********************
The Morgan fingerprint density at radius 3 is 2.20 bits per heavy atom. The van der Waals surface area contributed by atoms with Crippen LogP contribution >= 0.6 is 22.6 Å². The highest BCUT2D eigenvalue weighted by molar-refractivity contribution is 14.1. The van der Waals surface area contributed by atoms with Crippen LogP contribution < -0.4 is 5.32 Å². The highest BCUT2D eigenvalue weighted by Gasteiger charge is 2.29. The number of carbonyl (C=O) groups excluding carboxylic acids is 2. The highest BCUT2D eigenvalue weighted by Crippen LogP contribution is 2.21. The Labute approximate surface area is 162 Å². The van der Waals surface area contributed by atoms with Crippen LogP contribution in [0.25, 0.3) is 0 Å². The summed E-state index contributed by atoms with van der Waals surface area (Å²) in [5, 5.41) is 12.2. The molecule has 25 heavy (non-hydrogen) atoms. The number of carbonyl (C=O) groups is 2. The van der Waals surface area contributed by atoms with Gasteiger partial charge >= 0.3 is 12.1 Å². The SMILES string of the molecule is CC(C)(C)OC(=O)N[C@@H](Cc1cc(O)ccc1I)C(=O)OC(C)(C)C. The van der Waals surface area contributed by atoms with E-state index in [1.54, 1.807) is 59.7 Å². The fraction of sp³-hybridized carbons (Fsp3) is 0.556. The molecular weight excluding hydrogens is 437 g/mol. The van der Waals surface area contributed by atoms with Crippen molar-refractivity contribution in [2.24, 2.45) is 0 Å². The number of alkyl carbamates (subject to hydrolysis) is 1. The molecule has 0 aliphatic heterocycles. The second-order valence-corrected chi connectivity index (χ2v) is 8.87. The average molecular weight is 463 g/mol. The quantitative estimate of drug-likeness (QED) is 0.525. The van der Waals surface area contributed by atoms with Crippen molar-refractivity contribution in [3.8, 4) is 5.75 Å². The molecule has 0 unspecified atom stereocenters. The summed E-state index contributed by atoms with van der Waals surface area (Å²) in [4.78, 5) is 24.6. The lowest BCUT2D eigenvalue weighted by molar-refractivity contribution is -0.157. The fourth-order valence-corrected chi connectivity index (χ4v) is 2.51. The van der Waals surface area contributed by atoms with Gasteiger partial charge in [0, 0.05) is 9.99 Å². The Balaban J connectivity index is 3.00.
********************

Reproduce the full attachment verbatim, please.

The Morgan fingerprint density at radius 3 is 2.20 bits per heavy atom. The van der Waals surface area contributed by atoms with Crippen LogP contribution >= 0.6 is 22.6 Å². The highest BCUT2D eigenvalue weighted by molar-refractivity contribution is 14.1. The van der Waals surface area contributed by atoms with Crippen LogP contribution < -0.4 is 5.32 Å². The highest BCUT2D eigenvalue weighted by Gasteiger charge is 2.29. The number of carbonyl (C=O) groups excluding carboxylic acids is 2. The highest BCUT2D eigenvalue weighted by Crippen LogP contribution is 2.21. The Labute approximate surface area is 162 Å². The van der Waals surface area contributed by atoms with Crippen LogP contribution in [0.25, 0.3) is 0 Å². The summed E-state index contributed by atoms with van der Waals surface area (Å²) in [5, 5.41) is 12.2. The molecule has 25 heavy (non-hydrogen) atoms. The number of carbonyl (C=O) groups is 2. The van der Waals surface area contributed by atoms with Gasteiger partial charge >= 0.3 is 12.1 Å². The SMILES string of the molecule is CC(C)(C)OC(=O)N[C@@H](Cc1cc(O)ccc1I)C(=O)OC(C)(C)C. The van der Waals surface area contributed by atoms with E-state index in [1.54, 1.807) is 59.7 Å². The fraction of sp³-hybridized carbons (Fsp3) is 0.556. The molecular weight excluding hydrogens is 437 g/mol. The van der Waals surface area contributed by atoms with Crippen molar-refractivity contribution in [2.24, 2.45) is 0 Å². The number of alkyl carbamates (subject to hydrolysis) is 1. The molecule has 0 aliphatic heterocycles. The second-order valence-corrected chi connectivity index (χ2v) is 8.87. The average molecular weight is 463 g/mol. The quantitative estimate of drug-likeness (QED) is 0.525. The van der Waals surface area contributed by atoms with Crippen molar-refractivity contribution in [3.8, 4) is 5.75 Å². The molecule has 0 unspecified atom stereocenters. The summed E-state index contributed by atoms with van der Waals surface area (Å²) in [4.78, 5) is 24.6. The lowest BCUT2D eigenvalue weighted by molar-refractivity contribution is -0.157. The fourth-order valence-corrected chi connectivity index (χ4v) is 2.51. The van der Waals surface area contributed by atoms with Gasteiger partial charge in [0, 0.05) is 9.99 Å². The Balaban J connectivity index is 3.00.